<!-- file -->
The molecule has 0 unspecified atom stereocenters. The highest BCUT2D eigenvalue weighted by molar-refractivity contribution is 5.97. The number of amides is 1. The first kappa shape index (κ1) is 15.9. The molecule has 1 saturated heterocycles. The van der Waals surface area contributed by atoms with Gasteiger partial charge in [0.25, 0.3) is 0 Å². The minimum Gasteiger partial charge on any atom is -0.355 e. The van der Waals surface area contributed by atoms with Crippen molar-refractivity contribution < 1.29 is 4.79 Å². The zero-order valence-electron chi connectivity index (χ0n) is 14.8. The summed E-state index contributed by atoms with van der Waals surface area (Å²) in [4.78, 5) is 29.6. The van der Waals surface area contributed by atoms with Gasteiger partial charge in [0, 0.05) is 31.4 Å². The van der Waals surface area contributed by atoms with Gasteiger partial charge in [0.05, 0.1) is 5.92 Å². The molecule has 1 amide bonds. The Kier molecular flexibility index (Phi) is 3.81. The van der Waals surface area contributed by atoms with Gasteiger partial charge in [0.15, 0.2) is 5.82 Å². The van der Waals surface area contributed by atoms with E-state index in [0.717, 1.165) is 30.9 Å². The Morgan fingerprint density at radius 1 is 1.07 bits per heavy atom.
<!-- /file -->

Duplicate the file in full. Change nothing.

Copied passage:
The molecule has 0 unspecified atom stereocenters. The highest BCUT2D eigenvalue weighted by molar-refractivity contribution is 5.97. The number of amides is 1. The first kappa shape index (κ1) is 15.9. The molecule has 1 saturated heterocycles. The van der Waals surface area contributed by atoms with Gasteiger partial charge in [0.25, 0.3) is 0 Å². The minimum Gasteiger partial charge on any atom is -0.355 e. The van der Waals surface area contributed by atoms with Crippen molar-refractivity contribution < 1.29 is 4.79 Å². The zero-order valence-electron chi connectivity index (χ0n) is 14.8. The summed E-state index contributed by atoms with van der Waals surface area (Å²) in [4.78, 5) is 29.6. The van der Waals surface area contributed by atoms with Gasteiger partial charge in [0, 0.05) is 31.4 Å². The van der Waals surface area contributed by atoms with Gasteiger partial charge in [0.05, 0.1) is 5.92 Å². The molecule has 1 amide bonds. The Kier molecular flexibility index (Phi) is 3.81. The van der Waals surface area contributed by atoms with Gasteiger partial charge in [0.15, 0.2) is 5.82 Å². The van der Waals surface area contributed by atoms with E-state index in [0.717, 1.165) is 30.9 Å². The Morgan fingerprint density at radius 1 is 1.07 bits per heavy atom.